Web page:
Dropping from the skies

This story originally ran in the November 6, 2009 edition of The Guide


Bob Middleton of Killarney already knew he wanted to fly and fight for his country while he was finishing high school, just as World War II was getting underway. On January 7, 1942, at the age of 19, he enlisted in the Royal Canadian Air Force (RCAF) in Winnipeg.

“I went into Winnipeg in January and I just happened to hit a class that was going down to Lachine, Quebec,” said Middleton. “There were 44 of us that went to Lachine, which was just opening up as a manning depot, and when we got there 30 of us were picked to go into a precision squad. The other poor buggers went out to the east coast for guard duty and had to walk around a fence for a bit. We got the best of that deal.”

While at the newly opened Lachine depot, three squads of 30 men each spent days practicing drills and leveling land for a runway. 

“When we weren’t practicing we were shoveling and raking this land and leveling it off so they could put a tarmac on it,” said Middleton. “Half the day was drills and the other half was work.”

Next, Middleton’s Manitoba squad was posted to Victoriaville, Quebec where they took their ground-training course.

“When we finished our course we all put in what we wanted to do, not necessarily that we’d get to do it, but my idea was to be a pilot,” he said. “Even before I started I wanted to be a pilot. But they decided whether you did it or not.”

After taking Elementary Flight Training School (EFTS) in Victoriaville, an order came through in August that the air force needed five training pilots to go to Virden, Manitoba. 

“So all the fellas who were going to be pilots went to the chapel, and we drew straws, and I drew one of the right ones,” remembered Middleton. “So myself, and four other guys came to Virden and took our EFTS flying Tiger Moths, which was our first training aircraft. We were there until October and then we went to Dauphin and flew Cessna Cranes. In February 1943, we got our wings.”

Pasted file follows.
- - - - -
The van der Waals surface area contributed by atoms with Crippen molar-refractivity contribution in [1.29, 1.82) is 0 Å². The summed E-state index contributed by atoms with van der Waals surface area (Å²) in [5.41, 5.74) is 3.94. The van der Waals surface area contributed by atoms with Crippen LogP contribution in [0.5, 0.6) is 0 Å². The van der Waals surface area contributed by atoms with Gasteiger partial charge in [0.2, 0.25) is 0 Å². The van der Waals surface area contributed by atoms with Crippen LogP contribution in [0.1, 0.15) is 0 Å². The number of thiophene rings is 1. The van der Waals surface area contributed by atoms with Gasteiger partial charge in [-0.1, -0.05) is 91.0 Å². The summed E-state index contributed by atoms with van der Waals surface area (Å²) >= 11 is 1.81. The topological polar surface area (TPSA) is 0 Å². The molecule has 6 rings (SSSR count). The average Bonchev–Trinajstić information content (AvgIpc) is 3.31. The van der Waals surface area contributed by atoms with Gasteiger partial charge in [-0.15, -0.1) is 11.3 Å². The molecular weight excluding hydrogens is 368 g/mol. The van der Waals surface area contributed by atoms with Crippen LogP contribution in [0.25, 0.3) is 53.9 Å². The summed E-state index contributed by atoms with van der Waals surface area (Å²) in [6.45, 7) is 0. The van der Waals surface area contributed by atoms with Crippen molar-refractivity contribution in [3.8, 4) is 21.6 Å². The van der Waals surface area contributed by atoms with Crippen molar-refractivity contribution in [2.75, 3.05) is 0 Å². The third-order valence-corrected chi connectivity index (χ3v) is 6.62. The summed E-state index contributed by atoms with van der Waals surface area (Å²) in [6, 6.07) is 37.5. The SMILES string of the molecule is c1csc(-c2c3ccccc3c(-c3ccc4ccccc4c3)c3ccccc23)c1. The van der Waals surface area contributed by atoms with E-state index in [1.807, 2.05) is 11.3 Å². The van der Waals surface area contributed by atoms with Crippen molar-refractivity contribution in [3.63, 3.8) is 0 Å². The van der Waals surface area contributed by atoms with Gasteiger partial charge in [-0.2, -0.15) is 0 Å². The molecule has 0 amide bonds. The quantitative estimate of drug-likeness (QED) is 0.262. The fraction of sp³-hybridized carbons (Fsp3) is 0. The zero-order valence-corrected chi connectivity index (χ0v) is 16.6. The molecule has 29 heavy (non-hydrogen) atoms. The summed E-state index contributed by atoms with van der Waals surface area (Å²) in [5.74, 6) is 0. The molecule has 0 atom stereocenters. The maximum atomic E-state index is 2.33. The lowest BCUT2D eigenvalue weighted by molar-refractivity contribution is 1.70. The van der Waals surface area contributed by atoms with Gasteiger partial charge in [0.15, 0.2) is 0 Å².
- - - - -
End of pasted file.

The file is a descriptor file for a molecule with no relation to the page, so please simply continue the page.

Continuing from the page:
In March, Middleton and another trainee pilot and one of the instructors were sent to Pennfield Ridge in New Brunswick where they started training on Venturas. 

“Venturas had 1800 hp in each motor, so that was quite the experience,” he recalled. “That’s where we got our crew, the four of us. Everybody that had that course hoped they were going over to England to convert onto Mitchell bombers, B-25s. And we did. We went over to England and used the B-25s to bomb. We arrived in Liverpool, the first receiving depot, on Canada Day.”

In August, Middleton’s crew was posted to No. 13 Operational Training Unit and flew B-25 Mitchells. 

“We were supposed to continue flying Mitchells but they had more pilots than they needed at that time,” said Middleton. “So after about five weeks holiday, when we all were broke in London and couldn’t do anything because we were broke, we went back and we joined 292 Squadron.”

In January 1944 they were sent to No. 1665 HCU to fly Stirling aircraft. There, two new members were added to their crew because of the bigger size of the plane.

“Then, the big shots decided that they were going to rush out and help invade France, so they formed a 38 Group out of 10 squadrons,” said Middleton. “We were going to fly Stirling aircraft, which was a four engine aircraft. We were to pull the Horsa gliders and train Horsa glider pilots, and also train parachuters.”